The combined CDP-6M network meta-analysis should account for variability in the relationship between the 3- and 6-month outcomes
3.6 In its original submission, the company included a Bayesian network meta-analysis estimating ozanimod's relative effectiveness compared with placebo, interferon beta‑1a, interferon beta‑1b, peginterferon beta‑1a, teriflunomide, glatiramer acetate and dimethyl fumarate. The company modelled annualised relapse rate, CDP‑3M, CDP‑6M, treatment discontinuation, adverse events and serious adverse events. Some older studies did not report CDP‑6M so the company also analysed CDP‑3M and CDP‑6M combined in a single model. This was so that CDP‑6M could be predicted for all comparators (referred to as the CDP‑6M combined outcome). In this analysis it assumed that the hazard ratios for CDP‑6M between treatments were proportional to the hazard ratios for CDP‑3M between treatments. The ERG was satisfied that:
the company's approach to the network meta-analysis was generally appropriate
any heterogeneity or inconsistency did not have an important effect on results.
The ERG did, however, highlight that the assumption of a proportional relationship between the CDP‑3M and CDP‑6M hazard ratios for ozanimod appeared to have been violated. It advised caution when drawing conclusions from the company's CDP‑6M combined analysis. The committee noted the ERG's concerns and preferred the CDP‑6M network meta-analysis estimated from the trial data directly, rather than the combined CDP‑6M network meta-analysis that was estimated from the CDP‑3M data. The committee accepted that comparators for which CDP‑6M data was not available were excluded from the network meta-analysis estimated from the trial data directly. The company explained that the proportional relationship between CDP‑3M and CDP‑6M in its combined analysis was assumed to be fixed and to be the same for all studies and treatments. The committee considered it would have preferred the company to have accounted for variability in the relationship between the 3- and 6‑month outcomes in its combined CDP‑6M network meta-analysis. The committee noted that the company did not provide such an analysis at consultation. The ERG identified a potential issue with the glatiramer acetate 40 mg CDP data used in the company's network meta-analysis. It explained that the company may have made an error in data extraction, in which CDP at 12 months may have been extracted as CDP at 12 weeks by mistake. The ERG suspected this data had then been used in the CDP‑6M combined analysis in the company's network meta-analysis. The company did not confirm whether there had been an error in data extraction for glatiramer acetate 40 mg. So, the committee interpreted the results for this comparator with caution. It concluded that the company's network meta-analysis was generally well done. But the combined CDP‑6M network meta-analysis, when used, should have accounted for variability in the relationship between 3‑ and 6‑month outcomes between treatments and studies.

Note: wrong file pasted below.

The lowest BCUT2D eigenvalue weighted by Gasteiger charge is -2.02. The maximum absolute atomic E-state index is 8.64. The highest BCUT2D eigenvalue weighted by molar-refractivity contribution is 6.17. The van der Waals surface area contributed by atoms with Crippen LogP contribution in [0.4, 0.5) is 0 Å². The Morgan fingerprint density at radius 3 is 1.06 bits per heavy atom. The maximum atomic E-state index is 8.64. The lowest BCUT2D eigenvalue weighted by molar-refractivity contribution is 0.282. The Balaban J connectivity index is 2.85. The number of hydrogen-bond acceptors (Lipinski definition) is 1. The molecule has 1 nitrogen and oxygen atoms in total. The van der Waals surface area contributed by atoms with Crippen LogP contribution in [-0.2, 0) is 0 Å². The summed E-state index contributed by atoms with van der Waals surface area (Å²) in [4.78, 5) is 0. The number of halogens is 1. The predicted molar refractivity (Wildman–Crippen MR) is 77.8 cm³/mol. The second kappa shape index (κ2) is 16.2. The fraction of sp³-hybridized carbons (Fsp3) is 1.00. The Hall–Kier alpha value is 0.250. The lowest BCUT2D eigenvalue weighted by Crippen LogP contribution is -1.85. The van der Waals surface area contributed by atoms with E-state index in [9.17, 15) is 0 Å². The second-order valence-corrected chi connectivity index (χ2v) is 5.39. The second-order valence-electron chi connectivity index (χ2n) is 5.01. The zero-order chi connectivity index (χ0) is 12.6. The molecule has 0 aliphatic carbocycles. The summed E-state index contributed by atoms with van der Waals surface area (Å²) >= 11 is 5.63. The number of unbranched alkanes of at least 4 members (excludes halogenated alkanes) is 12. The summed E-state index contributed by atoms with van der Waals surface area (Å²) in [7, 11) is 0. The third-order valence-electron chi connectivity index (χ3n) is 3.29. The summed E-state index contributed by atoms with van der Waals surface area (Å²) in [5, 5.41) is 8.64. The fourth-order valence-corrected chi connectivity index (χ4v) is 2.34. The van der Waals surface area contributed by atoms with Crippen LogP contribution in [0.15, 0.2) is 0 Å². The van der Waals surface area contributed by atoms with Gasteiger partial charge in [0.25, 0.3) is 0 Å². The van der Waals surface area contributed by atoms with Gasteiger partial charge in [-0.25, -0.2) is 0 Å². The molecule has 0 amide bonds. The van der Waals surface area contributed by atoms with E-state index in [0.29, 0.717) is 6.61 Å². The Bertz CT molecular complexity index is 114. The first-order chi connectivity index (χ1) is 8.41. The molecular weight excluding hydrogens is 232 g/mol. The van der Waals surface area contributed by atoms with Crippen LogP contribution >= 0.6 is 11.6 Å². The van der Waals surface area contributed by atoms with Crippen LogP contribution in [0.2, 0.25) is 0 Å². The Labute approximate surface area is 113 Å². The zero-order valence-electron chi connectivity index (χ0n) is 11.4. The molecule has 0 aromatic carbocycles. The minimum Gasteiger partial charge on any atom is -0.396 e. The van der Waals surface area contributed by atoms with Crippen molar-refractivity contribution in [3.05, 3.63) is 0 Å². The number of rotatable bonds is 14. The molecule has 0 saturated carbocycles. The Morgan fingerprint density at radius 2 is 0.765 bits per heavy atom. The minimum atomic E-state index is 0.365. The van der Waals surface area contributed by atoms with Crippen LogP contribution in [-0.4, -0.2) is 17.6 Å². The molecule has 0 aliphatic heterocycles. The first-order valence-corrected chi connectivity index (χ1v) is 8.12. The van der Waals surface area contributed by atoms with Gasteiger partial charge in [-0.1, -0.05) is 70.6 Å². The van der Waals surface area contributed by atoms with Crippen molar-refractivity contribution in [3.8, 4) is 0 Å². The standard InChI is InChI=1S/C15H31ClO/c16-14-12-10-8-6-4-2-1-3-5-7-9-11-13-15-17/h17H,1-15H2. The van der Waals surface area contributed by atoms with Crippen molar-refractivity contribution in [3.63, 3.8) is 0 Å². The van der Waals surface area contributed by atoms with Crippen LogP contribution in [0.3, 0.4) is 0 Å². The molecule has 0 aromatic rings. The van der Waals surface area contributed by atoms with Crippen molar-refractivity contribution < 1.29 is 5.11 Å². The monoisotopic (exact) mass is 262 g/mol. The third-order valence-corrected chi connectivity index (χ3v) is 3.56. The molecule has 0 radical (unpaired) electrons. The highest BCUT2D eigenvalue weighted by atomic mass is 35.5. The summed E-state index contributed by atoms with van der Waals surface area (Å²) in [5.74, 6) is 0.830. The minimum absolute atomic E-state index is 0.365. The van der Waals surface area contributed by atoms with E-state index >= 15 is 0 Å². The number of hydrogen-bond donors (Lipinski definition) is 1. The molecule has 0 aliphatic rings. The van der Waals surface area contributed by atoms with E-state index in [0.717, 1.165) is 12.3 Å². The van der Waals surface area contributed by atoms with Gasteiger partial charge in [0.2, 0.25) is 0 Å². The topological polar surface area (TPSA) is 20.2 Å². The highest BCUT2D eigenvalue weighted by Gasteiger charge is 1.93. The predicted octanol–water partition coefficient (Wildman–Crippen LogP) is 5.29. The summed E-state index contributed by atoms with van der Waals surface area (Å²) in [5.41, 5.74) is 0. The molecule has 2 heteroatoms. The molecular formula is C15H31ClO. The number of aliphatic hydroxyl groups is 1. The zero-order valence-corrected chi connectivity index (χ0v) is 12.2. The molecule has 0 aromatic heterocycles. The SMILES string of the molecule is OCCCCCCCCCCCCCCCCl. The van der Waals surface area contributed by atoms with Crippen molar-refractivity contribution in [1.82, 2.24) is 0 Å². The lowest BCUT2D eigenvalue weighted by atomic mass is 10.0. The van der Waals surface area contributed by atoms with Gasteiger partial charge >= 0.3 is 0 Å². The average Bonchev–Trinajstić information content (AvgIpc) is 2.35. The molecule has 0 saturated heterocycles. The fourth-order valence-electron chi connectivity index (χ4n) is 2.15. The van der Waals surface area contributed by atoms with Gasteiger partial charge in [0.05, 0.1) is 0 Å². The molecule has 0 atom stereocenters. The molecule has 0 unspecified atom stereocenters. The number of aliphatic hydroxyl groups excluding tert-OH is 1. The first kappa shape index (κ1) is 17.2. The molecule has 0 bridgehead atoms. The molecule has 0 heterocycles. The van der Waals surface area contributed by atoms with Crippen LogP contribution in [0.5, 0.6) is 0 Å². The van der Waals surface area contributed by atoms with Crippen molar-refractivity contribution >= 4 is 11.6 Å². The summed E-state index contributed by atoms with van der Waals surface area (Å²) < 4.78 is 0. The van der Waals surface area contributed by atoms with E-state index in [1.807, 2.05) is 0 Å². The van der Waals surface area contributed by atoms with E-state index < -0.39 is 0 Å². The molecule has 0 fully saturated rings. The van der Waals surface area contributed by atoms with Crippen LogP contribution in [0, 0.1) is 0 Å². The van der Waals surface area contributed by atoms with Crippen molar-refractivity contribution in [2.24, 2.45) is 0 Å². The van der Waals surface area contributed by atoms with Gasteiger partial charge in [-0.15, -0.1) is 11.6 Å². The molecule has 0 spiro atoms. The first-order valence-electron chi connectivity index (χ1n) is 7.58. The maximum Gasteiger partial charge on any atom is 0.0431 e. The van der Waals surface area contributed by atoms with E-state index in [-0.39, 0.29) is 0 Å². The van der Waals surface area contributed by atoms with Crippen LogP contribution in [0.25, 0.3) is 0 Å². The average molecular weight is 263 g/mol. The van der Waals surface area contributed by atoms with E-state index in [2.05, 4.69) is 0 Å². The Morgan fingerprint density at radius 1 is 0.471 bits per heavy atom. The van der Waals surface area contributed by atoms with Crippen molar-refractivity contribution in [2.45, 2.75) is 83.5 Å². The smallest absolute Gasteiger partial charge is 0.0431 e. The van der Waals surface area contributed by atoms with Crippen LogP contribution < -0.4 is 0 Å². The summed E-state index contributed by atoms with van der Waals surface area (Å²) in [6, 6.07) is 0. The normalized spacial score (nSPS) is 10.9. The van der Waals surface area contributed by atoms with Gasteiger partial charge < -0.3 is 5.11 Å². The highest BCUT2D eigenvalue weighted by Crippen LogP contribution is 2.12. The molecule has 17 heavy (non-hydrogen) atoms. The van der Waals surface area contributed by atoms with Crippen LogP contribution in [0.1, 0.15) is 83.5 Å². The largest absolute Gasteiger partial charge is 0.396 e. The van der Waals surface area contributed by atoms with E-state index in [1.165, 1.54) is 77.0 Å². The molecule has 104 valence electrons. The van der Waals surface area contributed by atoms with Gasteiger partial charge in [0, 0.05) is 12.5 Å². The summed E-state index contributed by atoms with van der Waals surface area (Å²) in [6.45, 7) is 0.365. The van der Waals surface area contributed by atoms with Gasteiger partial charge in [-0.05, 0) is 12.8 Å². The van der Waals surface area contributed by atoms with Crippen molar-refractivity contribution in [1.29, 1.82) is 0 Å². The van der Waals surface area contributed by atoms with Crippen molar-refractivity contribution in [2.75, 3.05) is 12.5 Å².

3.7 The company's model structure was similar to that of models used in previous multiple sclerosis technology appraisals (for example, NICE's technology appraisal guidance on teriflunomide, dimethyl fumarate, ocrelizumab and peginterferon beta-1a). The model was a Markov transition model consisting of 21 health states (10 Expanded Disability Status Scale [EDSS] states for relapsing–remitting multiple sclerosis, 10 for secondary progressive multiple sclerosis and death). The model used the British Columbia Multiple Sclerosis registry as a source of natural history data. The company obtained treatment effects for ozanimod and all comparators from its network meta-analysis and applied them as:
annualised relapse rates
CDP‑6M (using the combined outcome, see section 3.8)
adverse events and
annualised treatment discontinuation (see section 3.10).
The company incorporated a treatment waning effect for all treatments and explained that no treatment switching was allowed in its model. The ERG highlighted that the lack of treatment switching or sequencing in the model may oversimplify what happens in NHS practice. However, it acknowledged that a model simulating treatment switching or treatment sequencing would be complex to construct, and difficult to populate because of limited data. The committee considered that the model did not completely reflect the treatment pathway for relapsing–remitting multiple sclerosis and acknowledged the lack of treatment switching as a limitation. However, the committee concluded that the company's model was generally appropriate and in line with previous models in the disease area and could be used for decision making. In future, the committee would expect a model that more accurately reflected the patient pathway in the NHS. This would include methodological advances in modelling treatment sequences.
Ozanimod's disability progression hazard ratio is preferred, and a scenario using the interferon beta-1a hazard ratio will be considered